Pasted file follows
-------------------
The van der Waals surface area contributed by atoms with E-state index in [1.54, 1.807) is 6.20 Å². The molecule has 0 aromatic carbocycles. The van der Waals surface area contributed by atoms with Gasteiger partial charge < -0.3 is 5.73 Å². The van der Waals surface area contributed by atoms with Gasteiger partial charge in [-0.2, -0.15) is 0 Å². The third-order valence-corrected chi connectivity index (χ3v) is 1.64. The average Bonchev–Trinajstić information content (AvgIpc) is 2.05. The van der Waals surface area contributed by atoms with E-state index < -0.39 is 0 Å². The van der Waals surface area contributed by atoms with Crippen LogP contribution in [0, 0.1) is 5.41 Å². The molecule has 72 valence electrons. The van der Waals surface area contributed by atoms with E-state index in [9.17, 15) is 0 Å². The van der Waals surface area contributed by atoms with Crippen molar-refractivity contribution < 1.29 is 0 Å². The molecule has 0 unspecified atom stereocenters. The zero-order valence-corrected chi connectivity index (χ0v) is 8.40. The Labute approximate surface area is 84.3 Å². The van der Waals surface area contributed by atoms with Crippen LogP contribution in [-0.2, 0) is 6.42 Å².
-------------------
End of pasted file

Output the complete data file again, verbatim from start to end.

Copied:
The van der Waals surface area contributed by atoms with E-state index in [1.54, 1.807) is 6.20 Å². The molecule has 0 aromatic carbocycles. The van der Waals surface area contributed by atoms with Gasteiger partial charge < -0.3 is 5.73 Å². The van der Waals surface area contributed by atoms with Gasteiger partial charge in [-0.2, -0.15) is 0 Å². The third-order valence-corrected chi connectivity index (χ3v) is 1.64. The average Bonchev–Trinajstić information content (AvgIpc) is 2.05. The van der Waals surface area contributed by atoms with E-state index < -0.39 is 0 Å². The van der Waals surface area contributed by atoms with Crippen LogP contribution in [0, 0.1) is 5.41 Å². The molecule has 72 valence electrons. The van der Waals surface area contributed by atoms with E-state index in [9.17, 15) is 0 Å². The van der Waals surface area contributed by atoms with Crippen molar-refractivity contribution < 1.29 is 0 Å². The molecule has 0 unspecified atom stereocenters. The zero-order valence-corrected chi connectivity index (χ0v) is 8.40. The Labute approximate surface area is 84.3 Å². The van der Waals surface area contributed by atoms with Crippen LogP contribution in [-0.2, 0) is 6.42 Å².